Smart fabrics were initially developed for performance enhancing purpose for professional athletes, but now their applications are expanding across various industries
The traditional concept of clothing is steadily witnessing a change with advances in technological innovations. Smart fabrics, also known etextiles or intelligent fabrics, are making new waves in the smart wearable industry.
As the name suggests, smart fabrics can deliver many smart functions unlike conventional fabrics. These smart fabrics are developed by integrating technologies into fabrics that can inter-act, sense and react to environmental stimuli. These have the ability of per-forming several electronic functions, from heating up fabrics to collecting data and sending alerts.
Smart fabrics are currently in their infancy; however, these are set to gain a firm upper hand in the clothing industry in the future. In smart fabrics, digital components are woven into traditional fabrics. These components can be biomedical sensors, batteries, microcontrollers, fibre optics, electronic chips, wearable antennae and so on. These fabrics are active and vibrant materials that possess actuation and sensing properties.
Components are incorporated using various methods, such as conductive fibres and multi layer 3D printing. Many people think that fabrics with embedded components are not comfortable to wear and can restrict body movement. On the contrary, these fabrics are flexible, light, hassle free and user-friendly.
Their main motive is to give a sense of safety and added value to the wearer. These can regulate body temperature and change colours as per body heat. These garments are very much like ordinary clothes except that these can sense and act to environmental radiation and hazards in a predetermined way. Smart textiles can be categorised into three types: passive, active and ultra smart, as explained next. Passive smart fabrics. Wearable clothing in this category is less complex and novel in terms of functionality.
These have features that can sense and gauge movements of users and the surrounding environment. These fabrics are anti microbial, anti-static, anti odour, bullet-proof, etc. Active smart fabrics. Both sensors and actuators are used in such smart textiles. These are aptly called active smart fabrics because these can easily switch their functionalities as per (unstable) environments. Active smart textiles are capable of heat storage and regulation. Besides, these are water-resistant and vapour permeable (hydrophilic/non-porous). Ultra smart fabrics. These textiles can sense, react and acclimatise their condition(s) to given external weather circumstances. These follow the concept of artificial intelligence (AI)—these operate like a brain, and have the abilities of cognition, reasoning and activating. Though embedded with advanced processing technology, these are worn comfortably like normal daily clothing. Smart fabrics were initially developed for performance enhancing purpose for professional athletes, but now their applications are expanding across various industries.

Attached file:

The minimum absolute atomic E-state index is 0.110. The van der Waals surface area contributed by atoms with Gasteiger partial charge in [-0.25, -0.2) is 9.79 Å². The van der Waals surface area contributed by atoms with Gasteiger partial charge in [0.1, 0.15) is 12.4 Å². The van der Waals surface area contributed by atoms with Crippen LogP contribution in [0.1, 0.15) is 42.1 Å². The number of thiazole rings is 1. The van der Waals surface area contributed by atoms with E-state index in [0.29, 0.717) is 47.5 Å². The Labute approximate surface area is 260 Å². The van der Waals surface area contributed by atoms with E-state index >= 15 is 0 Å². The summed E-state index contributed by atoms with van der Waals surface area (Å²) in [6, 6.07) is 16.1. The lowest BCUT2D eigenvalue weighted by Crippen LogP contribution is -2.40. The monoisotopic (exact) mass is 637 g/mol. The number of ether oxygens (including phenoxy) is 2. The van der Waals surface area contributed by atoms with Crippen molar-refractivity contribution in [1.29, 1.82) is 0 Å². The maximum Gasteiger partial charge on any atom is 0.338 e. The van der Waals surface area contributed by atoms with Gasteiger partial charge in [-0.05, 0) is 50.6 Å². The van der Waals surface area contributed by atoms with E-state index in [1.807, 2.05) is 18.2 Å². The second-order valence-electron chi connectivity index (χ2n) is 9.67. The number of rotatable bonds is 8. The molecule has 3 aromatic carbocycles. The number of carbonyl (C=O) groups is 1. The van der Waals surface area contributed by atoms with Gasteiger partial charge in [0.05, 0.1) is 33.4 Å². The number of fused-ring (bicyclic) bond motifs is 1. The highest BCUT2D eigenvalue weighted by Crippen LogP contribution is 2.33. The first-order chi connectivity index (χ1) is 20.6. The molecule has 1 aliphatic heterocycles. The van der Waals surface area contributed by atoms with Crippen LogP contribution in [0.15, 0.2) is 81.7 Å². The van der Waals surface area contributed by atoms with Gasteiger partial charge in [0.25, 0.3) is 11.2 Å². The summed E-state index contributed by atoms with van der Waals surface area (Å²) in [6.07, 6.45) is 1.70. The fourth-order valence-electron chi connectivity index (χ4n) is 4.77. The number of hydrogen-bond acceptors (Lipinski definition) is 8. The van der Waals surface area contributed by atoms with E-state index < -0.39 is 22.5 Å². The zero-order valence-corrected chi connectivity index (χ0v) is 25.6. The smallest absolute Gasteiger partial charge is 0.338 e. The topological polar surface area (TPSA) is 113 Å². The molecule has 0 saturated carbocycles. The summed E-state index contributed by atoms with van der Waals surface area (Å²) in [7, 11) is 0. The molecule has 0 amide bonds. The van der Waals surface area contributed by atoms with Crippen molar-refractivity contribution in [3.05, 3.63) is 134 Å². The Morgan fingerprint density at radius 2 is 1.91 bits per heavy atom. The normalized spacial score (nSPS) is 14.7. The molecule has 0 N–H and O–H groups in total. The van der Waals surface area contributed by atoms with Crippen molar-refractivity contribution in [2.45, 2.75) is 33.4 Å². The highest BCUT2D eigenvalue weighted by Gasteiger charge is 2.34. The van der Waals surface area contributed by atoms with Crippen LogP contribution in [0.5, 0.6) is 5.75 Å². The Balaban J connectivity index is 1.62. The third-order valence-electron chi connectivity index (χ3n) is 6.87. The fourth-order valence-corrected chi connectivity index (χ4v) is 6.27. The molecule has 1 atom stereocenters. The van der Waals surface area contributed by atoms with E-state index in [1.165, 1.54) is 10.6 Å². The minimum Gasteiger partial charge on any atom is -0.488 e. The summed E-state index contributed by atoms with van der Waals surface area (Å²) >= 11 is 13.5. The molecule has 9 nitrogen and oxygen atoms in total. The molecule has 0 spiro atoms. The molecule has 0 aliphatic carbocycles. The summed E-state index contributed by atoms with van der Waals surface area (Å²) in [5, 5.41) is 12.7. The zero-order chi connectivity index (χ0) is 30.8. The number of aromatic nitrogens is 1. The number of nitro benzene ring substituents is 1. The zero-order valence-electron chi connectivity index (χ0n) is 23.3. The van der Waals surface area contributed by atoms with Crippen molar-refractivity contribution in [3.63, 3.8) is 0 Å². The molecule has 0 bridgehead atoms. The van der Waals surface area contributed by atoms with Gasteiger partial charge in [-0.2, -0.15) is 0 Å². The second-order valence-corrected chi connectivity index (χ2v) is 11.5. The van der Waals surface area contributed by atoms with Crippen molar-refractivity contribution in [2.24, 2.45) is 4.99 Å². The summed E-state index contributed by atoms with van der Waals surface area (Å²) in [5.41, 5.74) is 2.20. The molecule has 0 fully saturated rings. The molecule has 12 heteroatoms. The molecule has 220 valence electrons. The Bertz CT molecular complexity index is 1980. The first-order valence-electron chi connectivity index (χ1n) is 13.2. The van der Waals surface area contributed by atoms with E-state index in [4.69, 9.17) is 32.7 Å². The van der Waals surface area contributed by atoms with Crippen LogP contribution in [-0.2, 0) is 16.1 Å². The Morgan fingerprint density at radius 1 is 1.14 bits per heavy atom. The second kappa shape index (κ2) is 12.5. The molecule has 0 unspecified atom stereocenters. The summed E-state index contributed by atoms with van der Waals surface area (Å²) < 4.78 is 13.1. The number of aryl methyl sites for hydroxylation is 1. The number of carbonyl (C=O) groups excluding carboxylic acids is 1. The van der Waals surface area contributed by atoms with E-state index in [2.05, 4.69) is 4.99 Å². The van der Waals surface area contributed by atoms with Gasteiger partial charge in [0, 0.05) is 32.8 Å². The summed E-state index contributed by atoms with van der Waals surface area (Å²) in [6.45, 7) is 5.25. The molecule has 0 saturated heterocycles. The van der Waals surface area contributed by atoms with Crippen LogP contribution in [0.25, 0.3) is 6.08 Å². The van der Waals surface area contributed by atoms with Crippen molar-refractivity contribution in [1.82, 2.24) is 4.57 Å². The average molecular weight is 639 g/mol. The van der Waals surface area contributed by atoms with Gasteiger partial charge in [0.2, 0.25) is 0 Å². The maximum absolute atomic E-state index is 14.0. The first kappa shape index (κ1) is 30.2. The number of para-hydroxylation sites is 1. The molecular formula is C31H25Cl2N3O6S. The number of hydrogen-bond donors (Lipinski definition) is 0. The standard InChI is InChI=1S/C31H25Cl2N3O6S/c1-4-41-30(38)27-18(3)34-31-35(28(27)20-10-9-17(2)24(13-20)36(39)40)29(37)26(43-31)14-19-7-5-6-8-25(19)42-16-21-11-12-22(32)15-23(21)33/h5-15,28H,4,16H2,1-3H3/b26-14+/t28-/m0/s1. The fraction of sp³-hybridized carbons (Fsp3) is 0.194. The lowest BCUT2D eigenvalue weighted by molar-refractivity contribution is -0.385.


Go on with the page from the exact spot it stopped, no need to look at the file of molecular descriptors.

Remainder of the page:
Sports and fitness. New technology advances in sportswear make it possible for players to monitor their activities and better their performances. Smart garments capture their body temperature, breathing patterns and other physiological parameters. These can also track the number of steps and distances covered, and check performance records. Besides, smart fabrics can actively stimulate muscles by using electrical muscle stimulation. These can also protect from many possible injuries and health hazards.Health. In the healthcare domain, devices are being embedded into blankets, shirts and other essential tools. Data from the devices allows tracking of physiological status of patients efficiently. The biggest advantage of wireless, sensors embedded garments is that these can remotely monitor the health of terminally-ill patients. Also, these reduce the number of visits to healthcare centres as the devices themselves provide updates on the health status of patients. Military and defence. Smart clothing helps increase the safety and effectiveness of military forces. In emergency cases, smart clothing can be extremely useful and quick to send out alerts.
For the safety and protection of military personnel on duty in harsh weather conditions, real time information is required, and smart clothing equipped with communication and weather resistant features have proven to be effective. In addition, these textiles have colour changing properties to match the environment. These can send vital signs in case of any mishaps. In response, the concerned unit can conduct a remote monitoring of the situation and fix the problems.At present, uptake of smart clothing is still witnessing a sluggish pace in comparison with other wearable products. High price is one of the restraining factors in the successful commercialisation of smart fabrics. Consequently, their popularity among regular consumers is yet to be achieved. And most smart clothing products do not look very attractive, which results in their low consumption. Awareness about the USP of smart garments is still weak to strike a positive impact on consumers. Another aspect crippling the growth of the etextile domain is lack of development in terms of universal standards and IP protection for smart textiles.
Therefore stakeholders are hesitant to scale up their business in the absence of standardisation. There are various other technical challenges. Integration of numerous sensors gives out hordes of information, which makes it difficult to classify.
The fluctuating nature of data questions the accuracy and reliability of output information. Therefore more focus on research in addition to involvement from manufacturers and stakeholders can address the challenges plaguing the domain.